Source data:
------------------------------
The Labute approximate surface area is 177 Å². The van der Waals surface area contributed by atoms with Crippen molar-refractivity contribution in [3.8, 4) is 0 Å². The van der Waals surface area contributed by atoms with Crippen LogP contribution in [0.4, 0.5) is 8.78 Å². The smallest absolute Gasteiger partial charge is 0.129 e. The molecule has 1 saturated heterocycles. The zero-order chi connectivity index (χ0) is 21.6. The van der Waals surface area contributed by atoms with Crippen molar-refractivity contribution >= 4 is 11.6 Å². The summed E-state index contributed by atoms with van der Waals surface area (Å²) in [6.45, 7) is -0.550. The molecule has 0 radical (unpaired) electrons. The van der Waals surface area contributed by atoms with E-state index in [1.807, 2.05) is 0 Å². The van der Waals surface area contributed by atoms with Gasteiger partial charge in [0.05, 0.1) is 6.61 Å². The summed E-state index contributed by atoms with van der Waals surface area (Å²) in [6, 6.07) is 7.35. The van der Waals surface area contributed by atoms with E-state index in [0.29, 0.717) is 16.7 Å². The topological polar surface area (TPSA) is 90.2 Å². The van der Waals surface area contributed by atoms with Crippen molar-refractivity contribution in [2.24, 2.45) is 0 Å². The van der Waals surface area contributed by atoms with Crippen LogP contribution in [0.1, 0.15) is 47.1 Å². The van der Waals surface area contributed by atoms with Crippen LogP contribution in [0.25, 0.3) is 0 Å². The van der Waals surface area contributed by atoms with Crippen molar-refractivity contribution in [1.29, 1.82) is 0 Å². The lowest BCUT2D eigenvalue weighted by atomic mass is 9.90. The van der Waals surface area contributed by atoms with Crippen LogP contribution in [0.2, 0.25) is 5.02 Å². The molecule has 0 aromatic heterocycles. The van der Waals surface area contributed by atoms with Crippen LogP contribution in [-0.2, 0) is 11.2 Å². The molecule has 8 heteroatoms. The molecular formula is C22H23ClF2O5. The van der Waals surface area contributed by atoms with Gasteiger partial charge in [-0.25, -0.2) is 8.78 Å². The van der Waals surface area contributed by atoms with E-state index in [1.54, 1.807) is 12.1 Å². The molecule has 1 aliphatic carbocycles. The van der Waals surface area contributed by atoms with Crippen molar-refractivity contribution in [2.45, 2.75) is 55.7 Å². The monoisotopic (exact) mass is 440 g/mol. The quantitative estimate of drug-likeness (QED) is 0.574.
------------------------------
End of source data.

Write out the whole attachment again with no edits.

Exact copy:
The Labute approximate surface area is 177 Å². The van der Waals surface area contributed by atoms with Crippen molar-refractivity contribution in [3.8, 4) is 0 Å². The van der Waals surface area contributed by atoms with Crippen LogP contribution in [0.4, 0.5) is 8.78 Å². The smallest absolute Gasteiger partial charge is 0.129 e. The molecule has 1 saturated heterocycles. The zero-order chi connectivity index (χ0) is 21.6. The van der Waals surface area contributed by atoms with Crippen molar-refractivity contribution >= 4 is 11.6 Å². The summed E-state index contributed by atoms with van der Waals surface area (Å²) in [6.45, 7) is -0.550. The molecule has 0 radical (unpaired) electrons. The van der Waals surface area contributed by atoms with E-state index in [1.807, 2.05) is 0 Å². The van der Waals surface area contributed by atoms with Gasteiger partial charge in [0.05, 0.1) is 6.61 Å². The summed E-state index contributed by atoms with van der Waals surface area (Å²) in [6, 6.07) is 7.35. The van der Waals surface area contributed by atoms with E-state index in [0.29, 0.717) is 16.7 Å². The topological polar surface area (TPSA) is 90.2 Å². The van der Waals surface area contributed by atoms with Crippen molar-refractivity contribution in [2.24, 2.45) is 0 Å². The van der Waals surface area contributed by atoms with Crippen LogP contribution in [0.1, 0.15) is 47.1 Å². The van der Waals surface area contributed by atoms with Crippen LogP contribution in [0.25, 0.3) is 0 Å². The van der Waals surface area contributed by atoms with Crippen molar-refractivity contribution in [1.29, 1.82) is 0 Å². The lowest BCUT2D eigenvalue weighted by atomic mass is 9.90. The van der Waals surface area contributed by atoms with Crippen LogP contribution in [0.2, 0.25) is 5.02 Å². The molecule has 0 aromatic heterocycles. The van der Waals surface area contributed by atoms with Crippen LogP contribution in [-0.2, 0) is 11.2 Å². The molecule has 8 heteroatoms. The molecular formula is C22H23ClF2O5. The van der Waals surface area contributed by atoms with Gasteiger partial charge in [-0.25, -0.2) is 8.78 Å². The van der Waals surface area contributed by atoms with E-state index in [1.54, 1.807) is 12.1 Å². The molecule has 1 aliphatic carbocycles. The van der Waals surface area contributed by atoms with Crippen molar-refractivity contribution in [2.45, 2.75) is 55.7 Å². The monoisotopic (exact) mass is 440 g/mol. The quantitative estimate of drug-likeness (QED) is 0.574.